Community leaders address 'what's next' at summit

Saturday, August 17, 2013
Adding his idea to a display of the city's "potential," Dr. Nick Woodall takes part in the Community Forward Summit Thursday at the Janet Prindle Institute for Ethics.

For more than two years the city of Greencastle has been enjoying the stellar feeling that came with the announcement of $19 million in grant money flowing into the city.

However, with some of the work from the Stellar Communities Grant already completed, other in progress and still other meeting with roadblocks, planning for what comes after is in order.

"The question keeps coming up, 'What comes next?'" Mayor Sue Murray told a gathering of citizens from around the community Thursday.

The participants in the Community Forward 2013 Greencastle Community Summit represented a cross section of leaders from business, government, education, social and civic organizations.

With a subtitle of "Growing a Stellar Community," the four-hour meeting at DePauw's Janet Prindle Institute for Ethics asked participants to take a long look at the city's strengths and weaknesses and how to utilize and address those in continuing to move the community forward in the coming years.

Following brief comments from Mayor Murray and DePauw University president Brian Casey, Greencastle native and executive director of the Indiana Association for Community Economic Development Andy Frazier spoke of moving the city forward after the Stellar program is over.

"How will you use Stellar Community to continue to improve Greencastle?" Frazier asked. "What's next?"

Rather than offering cookie-cutter answers to such questions, Frazier said community economic development is about establishing a set of guidelines by which to improve a community.

"This differs across every community in this state because the assets in every community in the state are different," Frazier said.

Identifying those assets was a big part of the later sessions of the summit. Following Frazier's keynote speech, the summit broke off into five breakout groups moderated by facilitators from Collabo Creative LLC.

The goal of this portion of the program was to identify the city's "SPINE" characteristics, an acronym that stands for strengths, potential, issues, needs and expectations.

Each of the five groups moved through the five characteristics over a period of about two hours. Participants were encouraged to express themselves openly and through different means than might be used at similar gatherings. With large, participant-driven displays at each station, the goal was free, energetic discussions of the community.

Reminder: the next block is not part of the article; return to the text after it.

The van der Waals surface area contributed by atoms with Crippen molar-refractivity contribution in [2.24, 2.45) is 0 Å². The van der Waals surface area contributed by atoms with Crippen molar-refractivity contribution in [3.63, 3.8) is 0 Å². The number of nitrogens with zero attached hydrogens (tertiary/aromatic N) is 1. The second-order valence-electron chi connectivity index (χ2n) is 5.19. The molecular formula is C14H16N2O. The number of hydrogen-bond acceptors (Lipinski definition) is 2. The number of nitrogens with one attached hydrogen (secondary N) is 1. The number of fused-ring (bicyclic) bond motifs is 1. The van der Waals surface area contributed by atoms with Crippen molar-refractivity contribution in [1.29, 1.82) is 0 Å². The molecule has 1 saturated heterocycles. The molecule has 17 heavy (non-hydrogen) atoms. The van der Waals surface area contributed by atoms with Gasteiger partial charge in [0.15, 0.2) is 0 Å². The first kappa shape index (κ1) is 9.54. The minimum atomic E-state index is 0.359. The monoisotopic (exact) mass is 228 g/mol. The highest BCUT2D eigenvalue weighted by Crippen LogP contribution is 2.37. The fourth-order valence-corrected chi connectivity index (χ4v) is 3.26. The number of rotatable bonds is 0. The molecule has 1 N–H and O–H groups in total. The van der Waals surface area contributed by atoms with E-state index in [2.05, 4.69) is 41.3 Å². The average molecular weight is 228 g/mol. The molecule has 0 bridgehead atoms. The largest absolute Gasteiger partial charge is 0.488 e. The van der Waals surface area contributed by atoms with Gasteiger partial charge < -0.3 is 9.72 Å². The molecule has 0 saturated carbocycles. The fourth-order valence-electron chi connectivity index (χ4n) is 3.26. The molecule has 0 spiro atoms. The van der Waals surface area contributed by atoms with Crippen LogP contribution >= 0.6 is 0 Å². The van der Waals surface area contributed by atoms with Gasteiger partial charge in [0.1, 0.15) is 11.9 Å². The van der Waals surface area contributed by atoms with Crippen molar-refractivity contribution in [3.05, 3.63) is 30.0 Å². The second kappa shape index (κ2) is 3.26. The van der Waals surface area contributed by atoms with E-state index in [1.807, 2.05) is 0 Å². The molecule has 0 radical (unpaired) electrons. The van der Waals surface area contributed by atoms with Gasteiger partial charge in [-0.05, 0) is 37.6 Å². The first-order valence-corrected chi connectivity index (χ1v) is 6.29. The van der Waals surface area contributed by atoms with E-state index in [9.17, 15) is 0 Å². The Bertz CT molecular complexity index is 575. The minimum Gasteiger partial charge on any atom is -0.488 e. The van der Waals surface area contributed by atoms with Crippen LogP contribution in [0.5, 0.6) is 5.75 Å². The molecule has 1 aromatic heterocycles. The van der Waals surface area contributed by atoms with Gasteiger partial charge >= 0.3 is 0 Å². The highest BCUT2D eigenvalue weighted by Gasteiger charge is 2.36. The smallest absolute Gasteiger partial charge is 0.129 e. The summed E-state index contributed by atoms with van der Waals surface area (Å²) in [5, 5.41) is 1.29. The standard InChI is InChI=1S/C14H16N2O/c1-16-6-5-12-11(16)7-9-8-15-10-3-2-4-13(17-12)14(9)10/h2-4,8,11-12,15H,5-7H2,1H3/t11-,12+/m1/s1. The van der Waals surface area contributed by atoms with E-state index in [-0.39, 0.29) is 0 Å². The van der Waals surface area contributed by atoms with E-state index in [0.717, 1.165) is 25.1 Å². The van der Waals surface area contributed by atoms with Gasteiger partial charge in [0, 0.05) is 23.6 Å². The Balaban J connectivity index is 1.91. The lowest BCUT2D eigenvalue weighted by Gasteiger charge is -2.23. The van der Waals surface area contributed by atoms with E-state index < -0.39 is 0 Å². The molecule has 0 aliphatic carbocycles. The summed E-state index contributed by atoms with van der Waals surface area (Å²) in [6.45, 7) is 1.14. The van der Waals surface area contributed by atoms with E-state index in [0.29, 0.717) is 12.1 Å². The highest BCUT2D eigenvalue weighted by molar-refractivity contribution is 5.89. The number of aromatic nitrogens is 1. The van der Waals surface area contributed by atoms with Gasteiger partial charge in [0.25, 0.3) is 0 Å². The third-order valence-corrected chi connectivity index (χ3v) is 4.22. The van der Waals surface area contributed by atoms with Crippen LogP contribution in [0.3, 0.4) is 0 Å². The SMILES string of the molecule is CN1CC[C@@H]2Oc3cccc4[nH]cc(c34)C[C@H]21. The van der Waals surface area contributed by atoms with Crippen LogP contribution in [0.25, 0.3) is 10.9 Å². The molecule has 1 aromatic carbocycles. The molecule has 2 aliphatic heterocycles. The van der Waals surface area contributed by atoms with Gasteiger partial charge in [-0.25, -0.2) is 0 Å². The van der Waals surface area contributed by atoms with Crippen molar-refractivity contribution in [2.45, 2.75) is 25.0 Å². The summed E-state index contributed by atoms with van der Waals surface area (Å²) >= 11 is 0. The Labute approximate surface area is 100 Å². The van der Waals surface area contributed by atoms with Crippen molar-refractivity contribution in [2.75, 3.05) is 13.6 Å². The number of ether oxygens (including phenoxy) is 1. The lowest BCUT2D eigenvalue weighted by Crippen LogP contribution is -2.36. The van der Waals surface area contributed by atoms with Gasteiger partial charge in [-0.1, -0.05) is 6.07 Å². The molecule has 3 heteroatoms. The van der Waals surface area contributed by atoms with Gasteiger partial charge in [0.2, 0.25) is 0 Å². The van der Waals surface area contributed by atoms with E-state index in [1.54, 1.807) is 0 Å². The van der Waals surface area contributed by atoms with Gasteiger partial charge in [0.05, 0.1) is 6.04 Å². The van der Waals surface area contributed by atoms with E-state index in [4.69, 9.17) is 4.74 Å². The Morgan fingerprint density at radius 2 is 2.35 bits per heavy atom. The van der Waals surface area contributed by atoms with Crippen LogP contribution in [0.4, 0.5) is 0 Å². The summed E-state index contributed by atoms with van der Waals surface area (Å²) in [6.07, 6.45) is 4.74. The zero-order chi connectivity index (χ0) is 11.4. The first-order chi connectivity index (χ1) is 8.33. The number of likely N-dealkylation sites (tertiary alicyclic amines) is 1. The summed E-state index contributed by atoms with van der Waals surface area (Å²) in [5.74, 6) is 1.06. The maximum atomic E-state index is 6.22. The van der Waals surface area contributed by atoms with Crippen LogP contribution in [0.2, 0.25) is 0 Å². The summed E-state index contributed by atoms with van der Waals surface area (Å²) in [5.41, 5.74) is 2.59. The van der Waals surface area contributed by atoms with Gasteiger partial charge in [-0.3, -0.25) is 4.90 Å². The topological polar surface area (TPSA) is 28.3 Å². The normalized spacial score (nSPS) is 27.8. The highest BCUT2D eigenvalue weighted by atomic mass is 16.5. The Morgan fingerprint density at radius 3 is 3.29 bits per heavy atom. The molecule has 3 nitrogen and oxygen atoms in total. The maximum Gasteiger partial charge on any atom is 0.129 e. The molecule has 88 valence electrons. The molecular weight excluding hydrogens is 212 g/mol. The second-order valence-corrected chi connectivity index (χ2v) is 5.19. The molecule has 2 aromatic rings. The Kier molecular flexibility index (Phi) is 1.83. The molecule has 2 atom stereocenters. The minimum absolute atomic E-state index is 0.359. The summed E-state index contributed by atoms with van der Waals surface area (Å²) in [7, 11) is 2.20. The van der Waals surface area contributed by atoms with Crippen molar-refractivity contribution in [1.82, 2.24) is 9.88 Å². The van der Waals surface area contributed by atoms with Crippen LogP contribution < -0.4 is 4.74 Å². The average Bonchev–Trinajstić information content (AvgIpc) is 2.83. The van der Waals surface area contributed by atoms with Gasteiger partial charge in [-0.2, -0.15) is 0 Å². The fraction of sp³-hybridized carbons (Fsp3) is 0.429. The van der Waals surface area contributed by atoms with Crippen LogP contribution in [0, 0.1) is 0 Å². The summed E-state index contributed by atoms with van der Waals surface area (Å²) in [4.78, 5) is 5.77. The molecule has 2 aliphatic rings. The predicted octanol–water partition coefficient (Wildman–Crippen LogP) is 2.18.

The findings and outcomes of these sessions will now be documented by Collabo Creative to be presented at the next Community Forward Summit, set for Thursday, Oct. 3.

Another goal of the second summit is to get even more people involved. At the conclusion of the meeting and in a follow-up email on Friday, Mayor Murray encouraged the participants to think of fellow citizens who were missing from Thursday's table and bring them to the October session.

The mayor's plea harkened back to some of Frazier's comments from earlier in the morning. He said that an important step in community economic development is to take an inventory leaders, which includes citizen leaders in addition to the more formal leaders of organizations, government and business.

From there, leaders across the board must be engaged in conversations like those at Greencastle's community summit.

The failure to build relationships and to adequately engage in the planning and discussion phase is where Frazier said community economic development most often goes wrong.

"Don't shortcut it and assume you have all the answers without talking it out," Frazier said.

Those wanting to talk it out and contribute to those answers are encouraged to attend the Thursday, Oct. 3 Looking Forward summit at the Prindle Institute.

For more information, contact city planner Shannon Norman at 653-7719.

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  • So many leaders of organizations, businesses, schools, factories, doesn't live here or even in the county. This then includes their children not attending our schools. But then again we have even had lately administrators operating our schools from outside of the community. If you don't reside in this or any other community where you are employed then how does that work for the knowledge of your own community? I know that it can be good to get outside ideas and input, but sometimes it doesn't seem balanced with the views of locals. This goes along with these incomes going out of the county and paying property taxes in their own communities.

    -- Posted by macvrod on Mon, Aug 19, 2013, at 5:33 PM
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